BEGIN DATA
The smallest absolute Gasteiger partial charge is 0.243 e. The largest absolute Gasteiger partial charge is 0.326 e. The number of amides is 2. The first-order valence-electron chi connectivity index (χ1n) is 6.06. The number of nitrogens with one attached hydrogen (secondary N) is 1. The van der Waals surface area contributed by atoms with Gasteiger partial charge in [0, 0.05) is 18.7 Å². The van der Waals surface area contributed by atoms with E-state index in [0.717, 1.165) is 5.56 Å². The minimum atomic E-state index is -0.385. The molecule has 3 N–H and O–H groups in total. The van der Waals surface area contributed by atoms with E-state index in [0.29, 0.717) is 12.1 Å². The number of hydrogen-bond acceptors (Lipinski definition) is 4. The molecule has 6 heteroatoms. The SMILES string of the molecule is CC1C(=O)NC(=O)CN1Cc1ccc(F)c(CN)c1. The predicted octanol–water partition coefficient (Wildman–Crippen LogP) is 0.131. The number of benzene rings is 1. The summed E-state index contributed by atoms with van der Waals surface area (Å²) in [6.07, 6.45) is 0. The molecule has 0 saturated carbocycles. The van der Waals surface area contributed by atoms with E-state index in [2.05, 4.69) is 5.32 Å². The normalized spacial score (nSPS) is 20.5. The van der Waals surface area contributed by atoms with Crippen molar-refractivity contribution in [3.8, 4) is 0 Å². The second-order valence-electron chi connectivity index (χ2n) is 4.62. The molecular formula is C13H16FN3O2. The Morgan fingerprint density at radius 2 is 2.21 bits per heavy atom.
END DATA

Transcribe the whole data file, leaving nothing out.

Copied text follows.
The smallest absolute Gasteiger partial charge is 0.243 e. The largest absolute Gasteiger partial charge is 0.326 e. The number of amides is 2. The first-order valence-electron chi connectivity index (χ1n) is 6.06. The number of nitrogens with one attached hydrogen (secondary N) is 1. The van der Waals surface area contributed by atoms with Gasteiger partial charge in [0, 0.05) is 18.7 Å². The van der Waals surface area contributed by atoms with E-state index in [0.717, 1.165) is 5.56 Å². The minimum atomic E-state index is -0.385. The molecule has 3 N–H and O–H groups in total. The van der Waals surface area contributed by atoms with E-state index in [0.29, 0.717) is 12.1 Å². The number of hydrogen-bond acceptors (Lipinski definition) is 4. The molecule has 6 heteroatoms. The SMILES string of the molecule is CC1C(=O)NC(=O)CN1Cc1ccc(F)c(CN)c1. The predicted octanol–water partition coefficient (Wildman–Crippen LogP) is 0.131. The number of benzene rings is 1. The summed E-state index contributed by atoms with van der Waals surface area (Å²) in [6.07, 6.45) is 0. The molecule has 0 saturated carbocycles. The van der Waals surface area contributed by atoms with E-state index in [2.05, 4.69) is 5.32 Å². The normalized spacial score (nSPS) is 20.5. The van der Waals surface area contributed by atoms with Crippen molar-refractivity contribution in [3.8, 4) is 0 Å². The second-order valence-electron chi connectivity index (χ2n) is 4.62. The molecular formula is C13H16FN3O2. The Morgan fingerprint density at radius 2 is 2.21 bits per heavy atom.